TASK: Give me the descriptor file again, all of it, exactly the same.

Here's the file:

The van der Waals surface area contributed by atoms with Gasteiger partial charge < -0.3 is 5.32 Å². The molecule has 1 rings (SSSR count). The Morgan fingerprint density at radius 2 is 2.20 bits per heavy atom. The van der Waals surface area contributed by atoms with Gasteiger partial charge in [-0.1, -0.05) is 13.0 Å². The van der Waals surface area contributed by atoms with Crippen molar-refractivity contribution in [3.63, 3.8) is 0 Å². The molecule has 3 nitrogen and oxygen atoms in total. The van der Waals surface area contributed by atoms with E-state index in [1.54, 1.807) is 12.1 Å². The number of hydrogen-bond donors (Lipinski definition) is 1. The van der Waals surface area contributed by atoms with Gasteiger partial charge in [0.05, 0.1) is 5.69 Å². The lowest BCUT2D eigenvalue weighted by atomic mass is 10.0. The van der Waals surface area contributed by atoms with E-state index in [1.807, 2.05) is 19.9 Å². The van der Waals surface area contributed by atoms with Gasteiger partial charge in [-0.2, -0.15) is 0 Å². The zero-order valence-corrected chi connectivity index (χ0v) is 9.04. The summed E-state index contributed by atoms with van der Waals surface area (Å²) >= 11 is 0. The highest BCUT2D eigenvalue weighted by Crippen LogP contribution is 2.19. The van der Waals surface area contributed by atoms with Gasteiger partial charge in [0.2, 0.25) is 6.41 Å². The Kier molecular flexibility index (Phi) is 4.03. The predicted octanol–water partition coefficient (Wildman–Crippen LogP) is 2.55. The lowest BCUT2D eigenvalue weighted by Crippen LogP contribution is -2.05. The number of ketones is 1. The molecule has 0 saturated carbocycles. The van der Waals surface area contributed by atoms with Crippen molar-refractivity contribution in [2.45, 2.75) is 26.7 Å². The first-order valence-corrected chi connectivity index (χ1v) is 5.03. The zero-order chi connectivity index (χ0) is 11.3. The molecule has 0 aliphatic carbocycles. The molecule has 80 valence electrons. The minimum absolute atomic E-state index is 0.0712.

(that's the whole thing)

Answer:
The van der Waals surface area contributed by atoms with Gasteiger partial charge < -0.3 is 5.32 Å². The molecule has 1 rings (SSSR count). The Morgan fingerprint density at radius 2 is 2.20 bits per heavy atom. The van der Waals surface area contributed by atoms with Gasteiger partial charge in [-0.1, -0.05) is 13.0 Å². The van der Waals surface area contributed by atoms with Crippen molar-refractivity contribution in [3.63, 3.8) is 0 Å². The molecule has 3 nitrogen and oxygen atoms in total. The van der Waals surface area contributed by atoms with E-state index in [1.54, 1.807) is 12.1 Å². The number of hydrogen-bond donors (Lipinski definition) is 1. The van der Waals surface area contributed by atoms with Gasteiger partial charge in [0.05, 0.1) is 5.69 Å². The lowest BCUT2D eigenvalue weighted by atomic mass is 10.0. The van der Waals surface area contributed by atoms with E-state index in [1.807, 2.05) is 19.9 Å². The van der Waals surface area contributed by atoms with Gasteiger partial charge in [-0.2, -0.15) is 0 Å². The zero-order valence-corrected chi connectivity index (χ0v) is 9.04. The summed E-state index contributed by atoms with van der Waals surface area (Å²) >= 11 is 0. The highest BCUT2D eigenvalue weighted by Crippen LogP contribution is 2.19. The van der Waals surface area contributed by atoms with Gasteiger partial charge in [0.2, 0.25) is 6.41 Å². The Kier molecular flexibility index (Phi) is 4.03. The predicted octanol–water partition coefficient (Wildman–Crippen LogP) is 2.55. The lowest BCUT2D eigenvalue weighted by Crippen LogP contribution is -2.05. The number of ketones is 1. The molecule has 0 saturated carbocycles. The van der Waals surface area contributed by atoms with Crippen molar-refractivity contribution in [2.45, 2.75) is 26.7 Å². The first-order valence-corrected chi connectivity index (χ1v) is 5.03. The zero-order chi connectivity index (χ0) is 11.3. The molecule has 0 aliphatic carbocycles. The molecule has 80 valence electrons. The minimum absolute atomic E-state index is 0.0712.